Dave and I spent part of a morning walking the Black Sand Beach near Vik in Iceland.
The waves on the ocean were huge, like giant icy mountains. The angry waves made it easy to understand why there are monuments at different places along the beach that honor sailors who have died on the shores of Iceland, like this one where Dave is sitting. The wind was crazy and it took away a lens cover that this photographer was using. Dave went running after the lens cap chasing it for a long way up the beach. The giant waves left trails of foam along the shore that painted a kind of artwork in the black sand.
Some of the foam caught on stones and the sunlight made the bubbles in the foam look like jewels.
I thought this bit of foam caught on a rock looked a bit like the outline of Iceland. We are here in what they call ‘shoulder season’ right at the very end of the best weather in Iceland. But there is a haunting beauty to grassesand fungi that show their color in fall.
The waves on the Black Sand Beach had also washed this lone feather up onto a rock.
On the black sand beach are these three basalt columns called the Reynisdrangar. Legend says the rocks are really three trolls caught out too late at night and frozen by the early morning sunlight. Iceland is a place of spectacular beauty in the fall and the Black Sand Beach shows off that beauty at its best.
Beauty on the Beach
The Blueberries Slowed Him Down
Autumn Dreams Are in the Air
Why are the older homes painted so colourfully in Reykjavik? On a walking tour of the city, we were told that painting your house in bright colours is a way to bring cheerfulness to the long dark days of winter in Iceland. Our last day in Reykjavik was rainy but that didn’t stop a crowd of about thirty people from meeting in the square across from the Icelandic Parliament buildings for a city walking tour that runs many times daily. Tomas was an interesting and humourous guide. He was born and grew up in Reykjavik but his father is from Chicago. Here Dave asks him about the annual music festival in Iceland. Our son’s band performed at that festival several years ago. There is lots of construction going on in Reykjavik. Here a large hotel is being built. The tourist industry in Iceland is responsible for much of the new construction. In 2000 there were 300,000 visitors to Iceland, the same as the number of people who live there. In 2017 some 2.4 million tourists will visit. Tomas said Icelandic citizens have mixed feelings about the tourists. They are happy for the income they add to the economy but question how all those visitors and the infrastructure needed to service them is changing their country. Gay Pride is the biggest festival in Reykjavik. Thomas says his company gives tours 364 days a year, but not the day of the Gay Pride parade in August. There are simply too many people in downtown Reykjavik celebrating to make that feasible. This etching commemorates the adoption of Christianity as the national religion of Iceland in the year 1000. Today the state pays 140 Christian ministers even though only 10% of Icelanders go to church at least once a month and nearly 50% never attend church. This is a high school in Reykjavik. Do you notice the open windows on the school even though it is a cold day? Central heating in Iceland is geothermal and is so effective and cheap that buildings often get too hot and windows need to be opened to moderate the temperature.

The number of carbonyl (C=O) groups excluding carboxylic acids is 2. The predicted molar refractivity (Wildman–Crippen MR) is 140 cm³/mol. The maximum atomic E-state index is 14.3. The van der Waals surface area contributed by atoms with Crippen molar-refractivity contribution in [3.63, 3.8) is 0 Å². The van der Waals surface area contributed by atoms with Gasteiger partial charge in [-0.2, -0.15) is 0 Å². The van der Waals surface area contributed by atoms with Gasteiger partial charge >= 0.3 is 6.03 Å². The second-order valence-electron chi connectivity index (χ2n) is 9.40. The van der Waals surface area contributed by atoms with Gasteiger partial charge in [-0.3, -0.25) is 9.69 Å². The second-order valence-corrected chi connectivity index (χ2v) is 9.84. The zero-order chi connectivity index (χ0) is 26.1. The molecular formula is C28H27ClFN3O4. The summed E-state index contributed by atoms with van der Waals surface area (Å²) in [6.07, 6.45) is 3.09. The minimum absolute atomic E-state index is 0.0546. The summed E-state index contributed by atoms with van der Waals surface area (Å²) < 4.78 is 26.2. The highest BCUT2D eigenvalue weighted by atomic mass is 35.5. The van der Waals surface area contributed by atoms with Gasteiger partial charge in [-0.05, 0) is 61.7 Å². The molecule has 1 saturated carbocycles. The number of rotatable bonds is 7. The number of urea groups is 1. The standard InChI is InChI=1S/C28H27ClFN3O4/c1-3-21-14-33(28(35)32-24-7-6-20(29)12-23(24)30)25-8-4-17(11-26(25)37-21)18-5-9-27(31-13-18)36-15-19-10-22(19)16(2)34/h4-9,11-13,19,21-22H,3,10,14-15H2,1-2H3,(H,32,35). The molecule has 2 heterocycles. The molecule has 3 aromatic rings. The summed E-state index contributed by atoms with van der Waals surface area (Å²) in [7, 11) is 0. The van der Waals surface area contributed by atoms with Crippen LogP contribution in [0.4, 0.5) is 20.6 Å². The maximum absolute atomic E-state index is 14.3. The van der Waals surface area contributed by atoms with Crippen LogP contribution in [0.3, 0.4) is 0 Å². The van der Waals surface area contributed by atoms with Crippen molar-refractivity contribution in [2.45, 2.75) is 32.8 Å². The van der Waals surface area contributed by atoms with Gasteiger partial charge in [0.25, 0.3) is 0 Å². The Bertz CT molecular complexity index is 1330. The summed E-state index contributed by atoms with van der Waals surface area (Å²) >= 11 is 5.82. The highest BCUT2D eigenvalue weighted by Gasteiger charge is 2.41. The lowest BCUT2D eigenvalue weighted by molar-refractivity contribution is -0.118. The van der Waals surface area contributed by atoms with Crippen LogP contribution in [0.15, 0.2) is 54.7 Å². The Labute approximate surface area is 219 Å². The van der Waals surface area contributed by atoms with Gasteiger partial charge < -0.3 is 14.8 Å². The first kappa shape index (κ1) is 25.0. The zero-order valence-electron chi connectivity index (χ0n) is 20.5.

This elementary school was right across the street from our apartment. The government pays for all education in Iceland from nursery school through university. I was surprised that despite the cold rainy weather the children seemed to spend a good part of their day outdoors.
The concert hall in Reykjavik called Harpa is very distinctive. The glass exterior is inspired by the basalt landscape of Iceland. In the Reykjavik tourist information centre, we gathered around a large map of Iceland to learn more about its geography and geological make-up. Since we were at the end of our week in Iceland it was interesting to hear Tomas talk about many of the places we had visited. Tomas ended the tour by talking to us about the fact that everyone in Iceland is related. All 300,000 people are part of the same family tree. There is a website Icelanders can go to and by typing in their name and social security number they can find out all about their family tree. There is even an app that allows two people to find out how they are related. Tomas says in Iceland many people do that after the first date or even the first dance to see if their kinship is distant enough to continue the relationship.
Tomas recommended that instead of going to the expensive touristy geothermal pools around Reykjavik we just go to one of the geothermal pools located in almost every neighbourhood. They are cheap and you get to enjoy the steam and heat with local workers, students and families relaxing and socializing there. We took his advice and did that at a pool a short walking distance from the apartment we had rented.
Information about where to wash before entering geothermal pools in Iceland
It was great. Just as Tomas warned however we had to strip naked and shower communally with others before going in the pool. Colourful posters in the showers illustrated all the parts of your body you needed to soap thoroughly. You did put your swimsuit on to go into the pool though.
Tomas and his friends do free walking tours of Reykjavik year-round. At the end of the tour, you can pay the guide whatever you thought the tour was worth. Tomas gave us lots of good tips about what to do in Reykjavik, where to shop and where to eat. Dave and I have done these free walking tours in other cities and have always found them to be of good value.
Other posts about Iceland
Filed under Iceland, Nature